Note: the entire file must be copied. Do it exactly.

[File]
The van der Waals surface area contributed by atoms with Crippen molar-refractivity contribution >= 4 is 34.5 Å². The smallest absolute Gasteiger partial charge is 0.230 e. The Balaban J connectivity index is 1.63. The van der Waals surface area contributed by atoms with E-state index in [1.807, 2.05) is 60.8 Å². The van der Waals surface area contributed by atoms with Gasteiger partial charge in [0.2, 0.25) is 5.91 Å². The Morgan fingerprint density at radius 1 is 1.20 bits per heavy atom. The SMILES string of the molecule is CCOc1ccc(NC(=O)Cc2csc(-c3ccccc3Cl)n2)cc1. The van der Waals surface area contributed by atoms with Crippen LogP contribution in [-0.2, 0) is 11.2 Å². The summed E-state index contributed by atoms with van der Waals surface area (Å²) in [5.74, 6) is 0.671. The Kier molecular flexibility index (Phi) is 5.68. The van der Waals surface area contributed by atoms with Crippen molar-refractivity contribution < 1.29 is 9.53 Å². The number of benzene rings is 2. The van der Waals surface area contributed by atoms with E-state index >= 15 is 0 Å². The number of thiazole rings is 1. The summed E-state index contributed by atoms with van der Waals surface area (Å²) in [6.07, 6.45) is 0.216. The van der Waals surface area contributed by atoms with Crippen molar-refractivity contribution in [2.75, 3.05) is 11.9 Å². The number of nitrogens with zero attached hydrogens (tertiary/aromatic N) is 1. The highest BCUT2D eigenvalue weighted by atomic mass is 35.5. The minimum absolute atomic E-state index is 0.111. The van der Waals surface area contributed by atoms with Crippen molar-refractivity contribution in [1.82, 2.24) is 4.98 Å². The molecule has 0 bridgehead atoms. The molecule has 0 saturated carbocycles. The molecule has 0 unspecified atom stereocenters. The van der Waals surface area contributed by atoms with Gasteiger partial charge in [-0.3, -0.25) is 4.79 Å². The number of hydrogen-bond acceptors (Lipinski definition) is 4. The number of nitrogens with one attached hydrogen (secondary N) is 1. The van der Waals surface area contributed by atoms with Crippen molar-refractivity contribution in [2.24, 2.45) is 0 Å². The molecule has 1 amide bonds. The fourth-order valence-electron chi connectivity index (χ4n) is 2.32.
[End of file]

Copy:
The van der Waals surface area contributed by atoms with Crippen molar-refractivity contribution >= 4 is 34.5 Å². The smallest absolute Gasteiger partial charge is 0.230 e. The Balaban J connectivity index is 1.63. The van der Waals surface area contributed by atoms with E-state index in [1.807, 2.05) is 60.8 Å². The van der Waals surface area contributed by atoms with Gasteiger partial charge in [0.2, 0.25) is 5.91 Å². The Morgan fingerprint density at radius 1 is 1.20 bits per heavy atom. The SMILES string of the molecule is CCOc1ccc(NC(=O)Cc2csc(-c3ccccc3Cl)n2)cc1. The van der Waals surface area contributed by atoms with Crippen LogP contribution in [-0.2, 0) is 11.2 Å². The summed E-state index contributed by atoms with van der Waals surface area (Å²) in [5.74, 6) is 0.671. The Kier molecular flexibility index (Phi) is 5.68. The van der Waals surface area contributed by atoms with Crippen molar-refractivity contribution < 1.29 is 9.53 Å². The number of benzene rings is 2. The van der Waals surface area contributed by atoms with E-state index >= 15 is 0 Å². The number of thiazole rings is 1. The summed E-state index contributed by atoms with van der Waals surface area (Å²) in [6.07, 6.45) is 0.216. The van der Waals surface area contributed by atoms with Crippen molar-refractivity contribution in [2.75, 3.05) is 11.9 Å². The number of nitrogens with zero attached hydrogens (tertiary/aromatic N) is 1. The highest BCUT2D eigenvalue weighted by atomic mass is 35.5. The minimum absolute atomic E-state index is 0.111. The van der Waals surface area contributed by atoms with Crippen molar-refractivity contribution in [1.82, 2.24) is 4.98 Å². The molecule has 0 bridgehead atoms. The molecule has 0 saturated carbocycles. The molecule has 0 unspecified atom stereocenters. The van der Waals surface area contributed by atoms with Gasteiger partial charge in [-0.3, -0.25) is 4.79 Å². The number of hydrogen-bond acceptors (Lipinski definition) is 4. The number of nitrogens with one attached hydrogen (secondary N) is 1. The van der Waals surface area contributed by atoms with Crippen molar-refractivity contribution in [2.24, 2.45) is 0 Å². The molecule has 1 amide bonds. The fourth-order valence-electron chi connectivity index (χ4n) is 2.32.